So here's an idea. It's notes, it's rough. I don't care. The basic idea is to reduce pre-roleplay character creation to as little time as possible and transplant 90% of the pre-roleplay character creation into the act of roleplaying. It's totally on-the-fly and quite possibly impossible to play.
First, a starting set of stats which serve as a common basis for all potential characters. The system only allows opposed rolls: no shooting for target numbers. Everything comes down to your guy versus some other guy.
Wits describes your ability to act decisively and correctly in an immediate situation.
Vigor governs all physical... stuff. Running and jumping and fighting and all that. You know what I mean.
Care covers how generally careful and precise you are in the things you do.
Savvy stands in for your general social prowess and standing.
I want to impress the duchess. My Savvy, her Savvy. Nice and straightforward.
Or maybe I wanna bash you in the head. My Vigor versus your Wits, if you're trying to not be bashed. My Vigor and your Vigor if you're going to just take it cause you're that badass.
Some dude tries to poison you. His Care versus your Vigor. You're not doing a thing; you're just sitting there, hoping that your body can shrug off the effects. Cause you're all hard core and shit. Or maybe a weakling. Either way, you still roll Vigor cause that's what's in the way of Mr Poison-Pants offing you.
You want to break into an inventor's lab. Your Wits versus his Care. It's a contest between your cleverness and his preparations. He doesn't even have to physically be there for this to be true, and so the "dice" work out. Hell, he doesn't even have to be alive.
Those are the big-boy stuff, the common-to-all traits that form the backbone of the system. Or, you know, something like them. Different games would require different macro-stats; these are just convenient generic examples. In any case, they are both capability and resistence, and they can presumably handle any kind of conflict that would come up in play. That's the thinking, anyway.
On top of this chassis are added idiosyncratic, player-defined stats. So like, "PhD in Chemistry" or "Sword Ninja" or "l33t haqsor" or whatever. They can be abilities, training, relationships, character details, histories, whatever. They get brought in when they apply -- the poisoner could use the PhD; when I'm bashing you, I could use Sword Ninja; when you're breaking in, your l33t skizillz come into play.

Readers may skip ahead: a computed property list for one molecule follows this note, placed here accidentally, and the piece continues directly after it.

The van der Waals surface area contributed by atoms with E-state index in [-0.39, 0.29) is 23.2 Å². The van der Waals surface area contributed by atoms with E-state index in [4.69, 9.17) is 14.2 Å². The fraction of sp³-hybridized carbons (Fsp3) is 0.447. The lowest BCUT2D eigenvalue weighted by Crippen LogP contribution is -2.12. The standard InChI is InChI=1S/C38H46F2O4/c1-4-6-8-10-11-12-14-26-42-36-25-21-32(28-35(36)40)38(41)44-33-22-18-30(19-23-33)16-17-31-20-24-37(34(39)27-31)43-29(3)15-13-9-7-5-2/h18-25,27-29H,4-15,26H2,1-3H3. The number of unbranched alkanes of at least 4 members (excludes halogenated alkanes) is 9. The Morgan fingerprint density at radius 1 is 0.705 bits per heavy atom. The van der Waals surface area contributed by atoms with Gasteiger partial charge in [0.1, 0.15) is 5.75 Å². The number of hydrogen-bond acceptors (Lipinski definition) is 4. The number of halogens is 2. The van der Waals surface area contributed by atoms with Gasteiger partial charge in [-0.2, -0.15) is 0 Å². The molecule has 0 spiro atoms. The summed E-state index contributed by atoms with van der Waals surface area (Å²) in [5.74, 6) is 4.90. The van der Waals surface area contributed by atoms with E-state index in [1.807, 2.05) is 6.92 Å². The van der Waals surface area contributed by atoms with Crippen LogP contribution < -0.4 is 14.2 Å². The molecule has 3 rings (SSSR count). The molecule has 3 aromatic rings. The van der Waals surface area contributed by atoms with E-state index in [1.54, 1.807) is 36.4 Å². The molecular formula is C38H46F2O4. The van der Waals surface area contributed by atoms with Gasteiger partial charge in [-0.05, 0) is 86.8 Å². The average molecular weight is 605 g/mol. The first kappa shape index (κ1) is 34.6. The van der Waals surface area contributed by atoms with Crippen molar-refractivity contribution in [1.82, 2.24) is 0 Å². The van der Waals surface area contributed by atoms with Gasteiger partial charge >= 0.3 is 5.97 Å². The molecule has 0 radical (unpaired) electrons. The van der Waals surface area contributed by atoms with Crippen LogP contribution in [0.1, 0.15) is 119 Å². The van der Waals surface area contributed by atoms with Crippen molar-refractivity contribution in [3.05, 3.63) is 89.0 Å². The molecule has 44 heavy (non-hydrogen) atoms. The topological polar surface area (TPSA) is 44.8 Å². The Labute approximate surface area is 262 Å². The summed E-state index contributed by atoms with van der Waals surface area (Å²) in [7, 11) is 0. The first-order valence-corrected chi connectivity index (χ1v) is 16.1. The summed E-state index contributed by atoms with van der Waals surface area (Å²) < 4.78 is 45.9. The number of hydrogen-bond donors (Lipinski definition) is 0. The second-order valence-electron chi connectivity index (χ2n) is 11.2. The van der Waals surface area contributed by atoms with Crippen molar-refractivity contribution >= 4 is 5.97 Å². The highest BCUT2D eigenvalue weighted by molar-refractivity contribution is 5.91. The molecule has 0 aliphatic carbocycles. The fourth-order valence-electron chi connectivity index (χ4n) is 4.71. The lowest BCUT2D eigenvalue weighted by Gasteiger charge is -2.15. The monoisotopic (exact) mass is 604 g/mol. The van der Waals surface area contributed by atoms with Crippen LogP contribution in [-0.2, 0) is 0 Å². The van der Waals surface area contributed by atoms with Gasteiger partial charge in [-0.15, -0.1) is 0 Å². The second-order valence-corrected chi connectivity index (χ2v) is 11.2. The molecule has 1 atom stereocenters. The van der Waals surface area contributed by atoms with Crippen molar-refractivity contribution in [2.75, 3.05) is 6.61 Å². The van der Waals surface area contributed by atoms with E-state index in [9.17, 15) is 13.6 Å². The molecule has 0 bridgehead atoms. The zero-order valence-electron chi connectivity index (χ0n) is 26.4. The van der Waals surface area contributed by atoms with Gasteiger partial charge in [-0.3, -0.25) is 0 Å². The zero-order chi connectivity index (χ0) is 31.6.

Edit: Apparently the rough-notes thing reared its ugly head. The three examples I gave here are all in terms of skill/ability/training, which sort of implies that all micro-stats would be skill-ish things. On the contrary, "Raging Bitch," "I am God's Representative," and "Scared of Girls" could all be worthwhile micro-stats, too.
Maybe these micro-stats add to the original dice, or add dice, or let you reroll dice, or maybe I'm not using dice at all. Maybe these micro-stats have ratings, maybe they don't. Important point being they modify the macro-stat results.
You create a character by picking a name, concept, splitting some currency between the four initial macro-stats, pick one player-defined micro-stat, and then you start playing. Actually, your concept probably defines the one micro-stat you start with, or even is the micro-stat you start with, so it's even fewer steps. Five minutes if you put hard thought into it; sixty seconds if you're just jumping in with both feet.
Players don't buy macro-stats. They roll a set number of d4s and split them into 1s, 2s, 3s, and 4s. The number of dice are the ratings of their four macro-stats. Pick a name and concept/micro-stat and go. Yes, I re-invent randomized stats.
Important point here: most players are not invested in the character at this stage, and that's fine. You're not supposed to be.
Anyway, you start playing, and you gain new micro-stats through play, either via conflict fallout a la Dogs, or by spending some currency in scenes, or by elaborating out from your initial stats, or picking them up as stakes, or whatever. The gist of it: do stuff, get micro-stats.
If at the end of any scene you're not digging on your current character, you cash him out into pure currency and make a new one, spending the currency on the four macro-stats and starting in with one starter micro-stat again. Maybe there's a little compensating rule that affords more screen presence to folks with fewer traits so they can catch up or something, I dunno.
The idea here is that character-creation-prep is lightning-fast, especially if you use the rolling-dice variation. It means you can bring in another character in the space of time it takes the GM to stand up and get a refill of soda. Players aren't invested in these characters at this point; players only become invested with the characters by playing them. How much more will I care about that "Trained by Ninja Monks" trait if I earned it, rather than just bought it? Additionally, all of those microstats on your character sheet are there for a reason, have a backstory, and probably suggest plot developments in the future. They're all attached to the situation in play (or a situation that was in play). And if you don't like the character that develops after a scene or two? Ditch 'em, turns out they were a secondary character, anyway.
Notably, however, this is missing flags and situation-creation. When characters are created so quickly and are so simple, they do not (at first) have the capacity for expressing player interests. And situation should always, in my book, be based off of player interests. So. Still work to be done. And, you know, I need a game to attach the mechanics to...